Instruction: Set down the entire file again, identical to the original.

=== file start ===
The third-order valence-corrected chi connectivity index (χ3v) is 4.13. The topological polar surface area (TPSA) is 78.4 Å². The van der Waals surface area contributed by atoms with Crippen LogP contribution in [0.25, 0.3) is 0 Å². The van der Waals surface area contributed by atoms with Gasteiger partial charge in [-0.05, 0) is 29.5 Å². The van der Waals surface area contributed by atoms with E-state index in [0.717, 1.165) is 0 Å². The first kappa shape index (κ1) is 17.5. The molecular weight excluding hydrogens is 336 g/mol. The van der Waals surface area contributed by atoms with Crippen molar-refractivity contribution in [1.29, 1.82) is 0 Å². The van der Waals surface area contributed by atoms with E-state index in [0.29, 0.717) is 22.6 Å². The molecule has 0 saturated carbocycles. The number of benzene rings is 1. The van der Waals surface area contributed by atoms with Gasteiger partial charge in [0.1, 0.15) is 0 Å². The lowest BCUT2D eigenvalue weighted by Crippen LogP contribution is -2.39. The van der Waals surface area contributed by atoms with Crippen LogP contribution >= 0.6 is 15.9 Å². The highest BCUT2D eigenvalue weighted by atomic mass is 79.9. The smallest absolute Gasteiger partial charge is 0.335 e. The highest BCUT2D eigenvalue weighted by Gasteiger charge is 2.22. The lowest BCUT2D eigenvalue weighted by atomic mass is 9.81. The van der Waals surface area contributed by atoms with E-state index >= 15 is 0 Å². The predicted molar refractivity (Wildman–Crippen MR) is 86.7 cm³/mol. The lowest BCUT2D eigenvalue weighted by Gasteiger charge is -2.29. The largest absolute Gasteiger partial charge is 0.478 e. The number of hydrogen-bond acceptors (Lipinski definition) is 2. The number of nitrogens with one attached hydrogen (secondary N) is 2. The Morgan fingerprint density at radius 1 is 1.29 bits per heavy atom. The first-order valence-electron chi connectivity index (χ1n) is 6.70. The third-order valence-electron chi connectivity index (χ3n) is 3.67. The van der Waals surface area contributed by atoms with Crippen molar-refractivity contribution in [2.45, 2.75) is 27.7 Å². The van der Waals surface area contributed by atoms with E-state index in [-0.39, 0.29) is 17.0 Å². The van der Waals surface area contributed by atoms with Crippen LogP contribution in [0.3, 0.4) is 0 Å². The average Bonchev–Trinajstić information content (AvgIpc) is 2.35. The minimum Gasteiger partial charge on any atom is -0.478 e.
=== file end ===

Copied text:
The third-order valence-corrected chi connectivity index (χ3v) is 4.13. The topological polar surface area (TPSA) is 78.4 Å². The van der Waals surface area contributed by atoms with Crippen LogP contribution in [0.25, 0.3) is 0 Å². The van der Waals surface area contributed by atoms with Gasteiger partial charge in [-0.05, 0) is 29.5 Å². The van der Waals surface area contributed by atoms with E-state index in [0.717, 1.165) is 0 Å². The first kappa shape index (κ1) is 17.5. The molecular weight excluding hydrogens is 336 g/mol. The van der Waals surface area contributed by atoms with Crippen molar-refractivity contribution in [1.29, 1.82) is 0 Å². The van der Waals surface area contributed by atoms with E-state index in [0.29, 0.717) is 22.6 Å². The molecule has 0 saturated carbocycles. The number of benzene rings is 1. The van der Waals surface area contributed by atoms with Gasteiger partial charge in [0.1, 0.15) is 0 Å². The lowest BCUT2D eigenvalue weighted by Crippen LogP contribution is -2.39. The van der Waals surface area contributed by atoms with Crippen LogP contribution >= 0.6 is 15.9 Å². The highest BCUT2D eigenvalue weighted by atomic mass is 79.9. The smallest absolute Gasteiger partial charge is 0.335 e. The highest BCUT2D eigenvalue weighted by Gasteiger charge is 2.22. The lowest BCUT2D eigenvalue weighted by atomic mass is 9.81. The van der Waals surface area contributed by atoms with E-state index >= 15 is 0 Å². The predicted molar refractivity (Wildman–Crippen MR) is 86.7 cm³/mol. The lowest BCUT2D eigenvalue weighted by Gasteiger charge is -2.29. The largest absolute Gasteiger partial charge is 0.478 e. The number of hydrogen-bond acceptors (Lipinski definition) is 2. The number of nitrogens with one attached hydrogen (secondary N) is 2. The Morgan fingerprint density at radius 1 is 1.29 bits per heavy atom. The first-order valence-electron chi connectivity index (χ1n) is 6.70. The third-order valence-electron chi connectivity index (χ3n) is 3.67. The van der Waals surface area contributed by atoms with Crippen molar-refractivity contribution in [2.45, 2.75) is 27.7 Å². The van der Waals surface area contributed by atoms with E-state index in [-0.39, 0.29) is 17.0 Å². The van der Waals surface area contributed by atoms with Crippen LogP contribution in [0.3, 0.4) is 0 Å². The average Bonchev–Trinajstić information content (AvgIpc) is 2.35. The minimum Gasteiger partial charge on any atom is -0.478 e.